Jim Larkin was a labor activist who lived from January 21, 1876, until January 30, 1947. He was born in Liverpool England, and never received a formal education.
From a very young age by today’s standards, he became employed and worked a number of different jobs.
At a young age, he was named as a foreman on the docks of Liverpool where he handled cargo coming in and out of the port. He was also a socialist and Marxist who became a leader in his union.
Early on, Jim Larkin joined the National Union of Dock Labourers and became one of their union organizers in 1905 at the age of 29. He believed in using militant strike methods which weren’t supported by the leaders of his union at the time. Eventually, they shipped him off to Dublin in 1907.
Once he was in Dublin he established the Irish Transport and General Worker’s Union. His intent was to combine the force of all Irish industrial workers under the banner of just one union.
Later on he created the Irish Labour Party where he organized strikes against employers. One of these resulted in the 1913 Dublin Lockout which continued on for eight months and involved over 100,000 workers.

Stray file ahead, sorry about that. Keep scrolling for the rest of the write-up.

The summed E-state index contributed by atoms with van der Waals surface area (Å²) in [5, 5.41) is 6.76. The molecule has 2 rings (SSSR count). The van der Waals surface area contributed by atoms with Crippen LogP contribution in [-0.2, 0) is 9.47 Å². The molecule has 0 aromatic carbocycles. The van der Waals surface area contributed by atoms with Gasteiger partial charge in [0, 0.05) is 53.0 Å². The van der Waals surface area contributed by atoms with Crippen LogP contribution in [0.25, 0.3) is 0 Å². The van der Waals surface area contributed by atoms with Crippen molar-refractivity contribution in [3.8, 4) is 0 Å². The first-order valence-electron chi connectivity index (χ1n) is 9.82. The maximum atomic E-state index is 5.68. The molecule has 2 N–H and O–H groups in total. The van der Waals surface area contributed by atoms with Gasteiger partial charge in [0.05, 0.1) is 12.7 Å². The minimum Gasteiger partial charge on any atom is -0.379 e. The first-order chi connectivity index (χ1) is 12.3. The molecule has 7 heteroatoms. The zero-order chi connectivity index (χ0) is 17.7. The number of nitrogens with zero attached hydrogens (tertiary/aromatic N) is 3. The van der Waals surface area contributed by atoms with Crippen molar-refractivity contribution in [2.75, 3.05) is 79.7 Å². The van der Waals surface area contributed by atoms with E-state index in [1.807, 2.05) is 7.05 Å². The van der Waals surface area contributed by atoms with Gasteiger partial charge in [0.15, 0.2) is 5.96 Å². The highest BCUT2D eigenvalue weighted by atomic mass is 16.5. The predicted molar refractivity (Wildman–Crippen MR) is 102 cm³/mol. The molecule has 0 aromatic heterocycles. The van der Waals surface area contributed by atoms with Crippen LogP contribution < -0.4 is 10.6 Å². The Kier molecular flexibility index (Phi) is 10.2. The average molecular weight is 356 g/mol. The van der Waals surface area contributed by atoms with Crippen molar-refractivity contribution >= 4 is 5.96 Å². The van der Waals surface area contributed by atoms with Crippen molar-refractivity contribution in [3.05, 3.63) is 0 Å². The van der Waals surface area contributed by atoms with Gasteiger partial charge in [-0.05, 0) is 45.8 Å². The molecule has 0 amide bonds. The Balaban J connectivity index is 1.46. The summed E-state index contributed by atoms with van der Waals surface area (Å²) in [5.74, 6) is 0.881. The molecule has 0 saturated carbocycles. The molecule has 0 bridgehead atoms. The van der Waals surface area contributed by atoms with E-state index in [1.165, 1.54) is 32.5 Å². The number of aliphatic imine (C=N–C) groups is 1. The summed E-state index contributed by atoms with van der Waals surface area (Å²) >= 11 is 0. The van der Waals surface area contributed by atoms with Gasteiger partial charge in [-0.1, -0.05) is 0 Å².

This strike resulted in the workers earning the right to fair employment.
Jim Larkin was against the British entering World War I. In order to fight against them he left to travel to the United States in order to raise money in support of anti-war efforts.
He wasn’t in the US for very long before he was charged with criminal anarchy and being a communist. After being convicted of these charges he spent three years in prison before being pardoned and then deported to Ireland. Read more: James Larkin | Biography
Upon his return to Dublin he started another labor union, Worker’s Union of Ireland. His behavior and attitude cost him a number of potential allies. It also cost him his relationship with his wife who he had been with since 1905 and had resulted in four children. Learn more about Jim Larkin: http://www.historyireland.com/20th-century-contemporary-history/big-jim-larkin-hero-and-wrecker/
The couple separated and he moved in with his sister, Delia, along with her husband. That also proved tumultuous and he moved out on his own rather than live with them.
He did, however, moderate in his later years especially as the Catholic Church, of which he was a part, denounced Communism. What eventually killed him was falling through the floor while a construction project was going on at his union hall.